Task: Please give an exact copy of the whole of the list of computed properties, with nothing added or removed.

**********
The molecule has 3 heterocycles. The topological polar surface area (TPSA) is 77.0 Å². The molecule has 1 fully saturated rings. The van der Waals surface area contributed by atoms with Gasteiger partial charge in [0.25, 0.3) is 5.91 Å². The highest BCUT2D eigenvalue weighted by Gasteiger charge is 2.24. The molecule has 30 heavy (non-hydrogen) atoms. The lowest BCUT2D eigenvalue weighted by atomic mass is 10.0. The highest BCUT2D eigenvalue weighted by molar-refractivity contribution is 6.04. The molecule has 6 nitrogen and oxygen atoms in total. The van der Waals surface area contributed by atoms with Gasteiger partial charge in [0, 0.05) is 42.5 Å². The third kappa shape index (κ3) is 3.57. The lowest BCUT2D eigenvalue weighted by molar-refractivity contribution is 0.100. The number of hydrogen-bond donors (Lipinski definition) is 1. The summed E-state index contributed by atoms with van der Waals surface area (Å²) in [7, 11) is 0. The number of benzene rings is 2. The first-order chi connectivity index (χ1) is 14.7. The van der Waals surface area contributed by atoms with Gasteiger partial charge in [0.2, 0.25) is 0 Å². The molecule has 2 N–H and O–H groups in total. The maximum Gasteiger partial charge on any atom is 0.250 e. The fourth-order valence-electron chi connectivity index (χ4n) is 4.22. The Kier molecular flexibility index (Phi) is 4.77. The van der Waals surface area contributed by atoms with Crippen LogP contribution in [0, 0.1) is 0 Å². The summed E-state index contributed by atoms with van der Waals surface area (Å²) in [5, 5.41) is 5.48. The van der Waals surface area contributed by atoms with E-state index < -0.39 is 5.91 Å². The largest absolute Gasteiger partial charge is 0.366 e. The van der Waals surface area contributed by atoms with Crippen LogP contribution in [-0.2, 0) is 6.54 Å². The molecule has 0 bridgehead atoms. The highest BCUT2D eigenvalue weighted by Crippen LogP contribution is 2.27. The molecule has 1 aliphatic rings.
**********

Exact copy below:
The molecule has 3 heterocycles. The topological polar surface area (TPSA) is 77.0 Å². The molecule has 1 fully saturated rings. The van der Waals surface area contributed by atoms with Gasteiger partial charge in [0.25, 0.3) is 5.91 Å². The highest BCUT2D eigenvalue weighted by Gasteiger charge is 2.24. The molecule has 30 heavy (non-hydrogen) atoms. The lowest BCUT2D eigenvalue weighted by atomic mass is 10.0. The highest BCUT2D eigenvalue weighted by molar-refractivity contribution is 6.04. The molecule has 6 nitrogen and oxygen atoms in total. The van der Waals surface area contributed by atoms with Gasteiger partial charge in [0, 0.05) is 42.5 Å². The third kappa shape index (κ3) is 3.57. The lowest BCUT2D eigenvalue weighted by molar-refractivity contribution is 0.100. The number of hydrogen-bond donors (Lipinski definition) is 1. The summed E-state index contributed by atoms with van der Waals surface area (Å²) in [7, 11) is 0. The number of benzene rings is 2. The first-order chi connectivity index (χ1) is 14.7. The van der Waals surface area contributed by atoms with Gasteiger partial charge in [0.2, 0.25) is 0 Å². The molecule has 2 N–H and O–H groups in total. The maximum Gasteiger partial charge on any atom is 0.250 e. The fourth-order valence-electron chi connectivity index (χ4n) is 4.22. The Kier molecular flexibility index (Phi) is 4.77. The van der Waals surface area contributed by atoms with Crippen LogP contribution in [0, 0.1) is 0 Å². The summed E-state index contributed by atoms with van der Waals surface area (Å²) in [5, 5.41) is 5.48. The van der Waals surface area contributed by atoms with E-state index < -0.39 is 5.91 Å². The largest absolute Gasteiger partial charge is 0.366 e. The van der Waals surface area contributed by atoms with Crippen LogP contribution in [-0.2, 0) is 6.54 Å². The molecule has 0 bridgehead atoms. The highest BCUT2D eigenvalue weighted by Crippen LogP contribution is 2.27. The molecule has 1 aliphatic rings.